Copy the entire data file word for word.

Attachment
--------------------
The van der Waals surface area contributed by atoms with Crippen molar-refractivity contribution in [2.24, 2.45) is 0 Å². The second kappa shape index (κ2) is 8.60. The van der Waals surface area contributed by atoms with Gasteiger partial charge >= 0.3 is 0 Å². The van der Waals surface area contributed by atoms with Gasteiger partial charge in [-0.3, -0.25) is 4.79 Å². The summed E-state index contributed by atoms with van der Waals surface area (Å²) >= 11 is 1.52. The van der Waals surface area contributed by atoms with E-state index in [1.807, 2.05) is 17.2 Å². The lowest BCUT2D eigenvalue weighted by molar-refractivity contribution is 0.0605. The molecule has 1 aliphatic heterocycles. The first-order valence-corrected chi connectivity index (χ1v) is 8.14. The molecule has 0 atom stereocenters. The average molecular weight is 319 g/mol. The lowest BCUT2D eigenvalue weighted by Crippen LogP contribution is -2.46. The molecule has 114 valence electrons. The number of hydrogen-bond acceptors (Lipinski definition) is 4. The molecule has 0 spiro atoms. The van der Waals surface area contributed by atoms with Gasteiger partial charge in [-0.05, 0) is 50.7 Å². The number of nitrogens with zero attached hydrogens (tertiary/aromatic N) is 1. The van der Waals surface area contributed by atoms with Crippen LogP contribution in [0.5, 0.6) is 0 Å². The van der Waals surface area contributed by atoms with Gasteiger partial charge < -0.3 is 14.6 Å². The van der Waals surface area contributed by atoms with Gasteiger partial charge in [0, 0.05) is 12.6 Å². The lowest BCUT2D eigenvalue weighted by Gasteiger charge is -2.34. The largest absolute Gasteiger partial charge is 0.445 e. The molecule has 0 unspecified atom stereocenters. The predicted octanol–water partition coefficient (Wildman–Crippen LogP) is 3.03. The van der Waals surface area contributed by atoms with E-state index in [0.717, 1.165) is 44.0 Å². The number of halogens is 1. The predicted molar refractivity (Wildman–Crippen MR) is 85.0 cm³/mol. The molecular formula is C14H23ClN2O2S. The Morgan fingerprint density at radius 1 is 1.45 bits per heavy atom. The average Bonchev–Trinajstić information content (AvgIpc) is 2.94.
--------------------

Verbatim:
The van der Waals surface area contributed by atoms with Crippen molar-refractivity contribution in [2.24, 2.45) is 0 Å². The second kappa shape index (κ2) is 8.60. The van der Waals surface area contributed by atoms with Gasteiger partial charge >= 0.3 is 0 Å². The van der Waals surface area contributed by atoms with Gasteiger partial charge in [-0.3, -0.25) is 4.79 Å². The summed E-state index contributed by atoms with van der Waals surface area (Å²) >= 11 is 1.52. The van der Waals surface area contributed by atoms with E-state index in [1.807, 2.05) is 17.2 Å². The lowest BCUT2D eigenvalue weighted by molar-refractivity contribution is 0.0605. The molecule has 1 aliphatic heterocycles. The first-order valence-corrected chi connectivity index (χ1v) is 8.14. The molecule has 0 atom stereocenters. The average molecular weight is 319 g/mol. The lowest BCUT2D eigenvalue weighted by Crippen LogP contribution is -2.46. The molecule has 114 valence electrons. The number of hydrogen-bond acceptors (Lipinski definition) is 4. The molecule has 0 spiro atoms. The van der Waals surface area contributed by atoms with Gasteiger partial charge in [-0.05, 0) is 50.7 Å². The number of nitrogens with zero attached hydrogens (tertiary/aromatic N) is 1. The van der Waals surface area contributed by atoms with Crippen LogP contribution in [0.5, 0.6) is 0 Å². The van der Waals surface area contributed by atoms with Gasteiger partial charge < -0.3 is 14.6 Å². The van der Waals surface area contributed by atoms with Gasteiger partial charge in [0, 0.05) is 12.6 Å². The lowest BCUT2D eigenvalue weighted by Gasteiger charge is -2.34. The largest absolute Gasteiger partial charge is 0.445 e. The molecule has 0 unspecified atom stereocenters. The predicted octanol–water partition coefficient (Wildman–Crippen LogP) is 3.03. The van der Waals surface area contributed by atoms with E-state index in [0.717, 1.165) is 44.0 Å². The number of halogens is 1. The predicted molar refractivity (Wildman–Crippen MR) is 85.0 cm³/mol. The molecular formula is C14H23ClN2O2S. The Morgan fingerprint density at radius 1 is 1.45 bits per heavy atom. The average Bonchev–Trinajstić information content (AvgIpc) is 2.94.